With rising tournament prize money, the hours of practice required to be the best and Youtube now being a job (and a well-played one at that), Sport Editor, Jack Pethick, evaluates whether or not Video-Gaming should be classified as a Sport.
For some years now, a debate has existed within the sporting and gaming community as to whether or not professional video gaming should be classified as a sport. Those within the gaming community would of course, say yes, arguing that the hours and hours of practice required in order to win the huge prize money that the international tournaments now offer make it unquestionably a sport. Those in the more traditional sporting corner, however, would strongly argue that video gaming should stay firmly in its place as a recreational activity, citing the fact that any lazy slob who sits on his sofa all day can become good at video games.
Ultimately, what side of the fence you are is decided by what characteristics you believe to make up what classifies as a sport. For me personally, there are four key aspects which define the make-up of a sport. Firstly, and arguably the most crucial aspect, a sport must have a competitive edge to it. Period. It is this aspect which differentiates the term sport from leisure. Secondly, a sport must be one that demands either extreme skill, or either physical superiority in some capacity over your opponent(s); whether it’s being stronger, faster, more skilful or fitter than your competitor. Thirdly, a sport must also have the practice element to it, requiring hours of training to maintain the high level of skill or physical trait required to be successful within that sport. Finally, due to its competitive nature, a sport is something which demands both mental stamina as well as cleverness; often what separates the top sportspeople from the others is their ability to stay mentally strong and dig out results, as well as being tactically more intelligent than there opponent. Of course sports can fulfil these characteristics in a variety of ways, but in my opinion, they nevertheless have to fulfil all of these characteristics in some manner.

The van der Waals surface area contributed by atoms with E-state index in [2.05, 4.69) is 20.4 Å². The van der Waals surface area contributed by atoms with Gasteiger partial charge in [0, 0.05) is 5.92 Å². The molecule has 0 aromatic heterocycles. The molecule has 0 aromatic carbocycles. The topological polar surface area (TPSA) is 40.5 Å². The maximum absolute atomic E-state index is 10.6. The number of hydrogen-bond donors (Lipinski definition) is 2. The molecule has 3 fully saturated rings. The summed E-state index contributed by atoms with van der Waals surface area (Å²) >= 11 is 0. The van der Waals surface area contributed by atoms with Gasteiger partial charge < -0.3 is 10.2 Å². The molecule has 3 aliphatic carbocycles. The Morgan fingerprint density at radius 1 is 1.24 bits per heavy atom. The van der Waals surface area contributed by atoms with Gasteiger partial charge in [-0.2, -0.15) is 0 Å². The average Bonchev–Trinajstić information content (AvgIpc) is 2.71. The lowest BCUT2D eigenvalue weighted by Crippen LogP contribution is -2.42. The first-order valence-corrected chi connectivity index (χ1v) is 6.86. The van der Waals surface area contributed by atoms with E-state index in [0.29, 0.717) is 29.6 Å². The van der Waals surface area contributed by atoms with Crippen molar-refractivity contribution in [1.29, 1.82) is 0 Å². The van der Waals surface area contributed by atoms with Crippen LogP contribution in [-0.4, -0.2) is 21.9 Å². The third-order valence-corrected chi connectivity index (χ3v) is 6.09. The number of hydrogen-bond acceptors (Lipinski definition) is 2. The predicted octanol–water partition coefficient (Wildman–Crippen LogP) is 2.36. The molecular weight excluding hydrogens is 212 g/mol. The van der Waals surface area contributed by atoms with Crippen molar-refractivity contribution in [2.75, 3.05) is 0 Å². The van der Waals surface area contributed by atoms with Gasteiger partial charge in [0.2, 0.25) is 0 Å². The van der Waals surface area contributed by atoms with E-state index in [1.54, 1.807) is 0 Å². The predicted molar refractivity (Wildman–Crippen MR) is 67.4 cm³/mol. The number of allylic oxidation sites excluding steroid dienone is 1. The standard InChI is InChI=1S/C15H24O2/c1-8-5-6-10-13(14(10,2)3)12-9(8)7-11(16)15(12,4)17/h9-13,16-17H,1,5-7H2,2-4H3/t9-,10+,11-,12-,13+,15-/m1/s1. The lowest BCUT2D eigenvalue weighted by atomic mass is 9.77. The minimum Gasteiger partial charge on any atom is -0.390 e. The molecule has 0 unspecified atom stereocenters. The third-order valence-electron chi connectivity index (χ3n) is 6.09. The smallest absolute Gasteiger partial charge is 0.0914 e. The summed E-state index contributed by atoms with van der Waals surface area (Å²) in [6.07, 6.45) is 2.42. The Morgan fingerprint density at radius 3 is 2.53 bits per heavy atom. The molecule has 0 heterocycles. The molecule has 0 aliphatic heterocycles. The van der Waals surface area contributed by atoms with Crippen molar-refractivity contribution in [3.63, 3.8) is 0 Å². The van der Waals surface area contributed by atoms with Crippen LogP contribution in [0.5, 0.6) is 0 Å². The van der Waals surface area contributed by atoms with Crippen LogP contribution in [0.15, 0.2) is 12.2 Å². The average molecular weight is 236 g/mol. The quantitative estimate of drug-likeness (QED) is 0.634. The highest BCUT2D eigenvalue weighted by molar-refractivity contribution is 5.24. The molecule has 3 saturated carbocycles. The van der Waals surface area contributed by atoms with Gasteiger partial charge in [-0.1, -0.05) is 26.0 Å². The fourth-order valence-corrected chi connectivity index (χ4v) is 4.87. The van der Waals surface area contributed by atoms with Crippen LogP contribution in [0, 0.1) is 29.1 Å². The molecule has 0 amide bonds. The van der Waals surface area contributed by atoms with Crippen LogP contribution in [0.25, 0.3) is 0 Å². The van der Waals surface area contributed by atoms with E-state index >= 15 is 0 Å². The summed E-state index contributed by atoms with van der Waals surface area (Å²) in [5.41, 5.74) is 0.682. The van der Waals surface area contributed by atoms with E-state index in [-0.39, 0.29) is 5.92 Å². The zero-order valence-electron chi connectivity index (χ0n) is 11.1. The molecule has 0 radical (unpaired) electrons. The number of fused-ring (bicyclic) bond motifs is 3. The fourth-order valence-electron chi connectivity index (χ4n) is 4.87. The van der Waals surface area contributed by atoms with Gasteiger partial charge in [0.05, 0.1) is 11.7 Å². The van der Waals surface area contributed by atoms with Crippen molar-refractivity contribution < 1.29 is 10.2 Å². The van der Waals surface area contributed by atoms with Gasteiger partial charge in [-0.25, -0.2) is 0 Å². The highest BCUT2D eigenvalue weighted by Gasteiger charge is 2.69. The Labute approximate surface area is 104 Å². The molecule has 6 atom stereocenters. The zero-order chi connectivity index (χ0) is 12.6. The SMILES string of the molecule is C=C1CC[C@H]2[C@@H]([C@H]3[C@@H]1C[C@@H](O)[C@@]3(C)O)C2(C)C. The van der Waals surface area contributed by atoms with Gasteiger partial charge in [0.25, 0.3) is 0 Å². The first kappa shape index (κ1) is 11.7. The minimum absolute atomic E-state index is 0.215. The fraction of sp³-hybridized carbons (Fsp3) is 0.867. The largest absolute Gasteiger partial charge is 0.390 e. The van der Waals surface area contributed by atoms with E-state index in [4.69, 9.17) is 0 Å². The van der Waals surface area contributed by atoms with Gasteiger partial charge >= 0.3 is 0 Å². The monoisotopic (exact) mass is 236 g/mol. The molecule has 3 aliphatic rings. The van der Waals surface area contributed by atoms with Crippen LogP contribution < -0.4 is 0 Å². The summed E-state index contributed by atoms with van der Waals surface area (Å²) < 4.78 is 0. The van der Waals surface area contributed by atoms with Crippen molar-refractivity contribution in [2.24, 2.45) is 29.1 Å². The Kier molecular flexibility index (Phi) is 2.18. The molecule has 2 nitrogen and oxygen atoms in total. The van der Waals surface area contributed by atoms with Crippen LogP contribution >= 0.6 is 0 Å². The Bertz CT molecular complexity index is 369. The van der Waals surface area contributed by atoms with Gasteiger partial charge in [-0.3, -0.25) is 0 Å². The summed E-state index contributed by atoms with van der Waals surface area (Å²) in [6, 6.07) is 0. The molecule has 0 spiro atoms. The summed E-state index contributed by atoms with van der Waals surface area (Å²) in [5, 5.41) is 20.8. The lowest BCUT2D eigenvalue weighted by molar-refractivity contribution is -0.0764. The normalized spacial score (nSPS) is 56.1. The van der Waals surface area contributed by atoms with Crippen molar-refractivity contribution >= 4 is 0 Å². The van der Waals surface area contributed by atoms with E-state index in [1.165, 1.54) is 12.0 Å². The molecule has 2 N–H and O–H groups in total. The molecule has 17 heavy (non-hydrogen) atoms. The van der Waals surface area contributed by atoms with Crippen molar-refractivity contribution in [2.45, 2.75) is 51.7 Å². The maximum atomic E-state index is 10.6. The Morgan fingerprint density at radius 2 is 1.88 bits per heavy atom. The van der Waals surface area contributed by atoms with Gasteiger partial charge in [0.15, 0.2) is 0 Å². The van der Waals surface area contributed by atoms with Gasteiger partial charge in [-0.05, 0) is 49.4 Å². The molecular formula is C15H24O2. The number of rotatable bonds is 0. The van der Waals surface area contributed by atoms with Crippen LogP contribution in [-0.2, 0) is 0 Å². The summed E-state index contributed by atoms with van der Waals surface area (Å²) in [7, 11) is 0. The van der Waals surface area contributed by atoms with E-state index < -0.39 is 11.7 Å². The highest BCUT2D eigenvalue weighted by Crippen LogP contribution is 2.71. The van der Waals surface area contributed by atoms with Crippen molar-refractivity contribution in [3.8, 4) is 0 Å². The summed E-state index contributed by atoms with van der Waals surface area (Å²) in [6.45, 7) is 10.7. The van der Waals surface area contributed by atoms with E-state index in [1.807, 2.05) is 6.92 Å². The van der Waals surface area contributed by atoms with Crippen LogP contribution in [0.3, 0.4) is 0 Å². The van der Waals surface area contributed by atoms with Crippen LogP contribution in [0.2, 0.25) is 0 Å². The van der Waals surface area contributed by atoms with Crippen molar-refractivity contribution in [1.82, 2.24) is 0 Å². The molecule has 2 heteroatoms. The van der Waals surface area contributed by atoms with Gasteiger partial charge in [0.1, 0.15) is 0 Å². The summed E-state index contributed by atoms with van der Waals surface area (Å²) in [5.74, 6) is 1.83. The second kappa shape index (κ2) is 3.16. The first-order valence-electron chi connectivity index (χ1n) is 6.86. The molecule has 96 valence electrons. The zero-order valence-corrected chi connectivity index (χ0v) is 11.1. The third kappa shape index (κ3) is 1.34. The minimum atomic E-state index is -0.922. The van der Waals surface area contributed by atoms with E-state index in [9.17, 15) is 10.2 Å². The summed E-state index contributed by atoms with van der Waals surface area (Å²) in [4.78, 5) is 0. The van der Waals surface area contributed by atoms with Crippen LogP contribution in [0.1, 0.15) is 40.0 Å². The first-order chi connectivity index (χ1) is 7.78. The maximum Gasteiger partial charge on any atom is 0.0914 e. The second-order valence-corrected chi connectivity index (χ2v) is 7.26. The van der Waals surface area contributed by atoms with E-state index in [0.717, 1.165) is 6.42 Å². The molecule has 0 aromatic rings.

To an extent, professional video gaming does fulfil these defining characteristics. It is certainly competitive, with huge international tournaments taking place for instance, over games such as FIFA and World of Warcraft. Furthermore, there are a number of video games which not only require immense skill, but also hours and hours of practice in order to be successful; in order to win the huge money prizes on offer at tournaments, players practice weeks on end to make sure they are at the top of their game come tournament time. In addition, a lot of video games do require the use of intelligent tactics; games such as Call of Duty or again FIFIA for example, can be won by the use of clever tactics and anticipation of the opponents move, just as any chess player would do for instance.
It is also hard to ignore factors such as the huge money that professional video gamers and Youtubers make in this argument, as well as the entertainment it brings to huge fans bases across the world. In huge multi-billion dollar sports such as football, golf, and American football, these are characteristics which help increasingly to define the nature of the sport in some respect. Video gaming tournaments are increasingly starting to bring in similar big sponsors, money and fan bases that big sports such as football has, and this increasing factor is arguably what is starting to spark the debate we are having now and whether or not professional video gaming should indeed be seen as a sport.
Undoubtedly this is a topic that will continue to cause debate and divide opinion. Furthermore, it is also a debate that will continue to grow in the public eye as the money and fan bases of professional video gaming continue to grow, and as virtual reality technologies continue to develop. However, as to whether or not professional video gaming does stand in the category of being a sport, I would certainly argue so as it has the basic characteristics of what I would deem makes up a sport. After all, professional video gaming is surely a sport if we think that some fat blokes who drink beer and throw darts at a board is!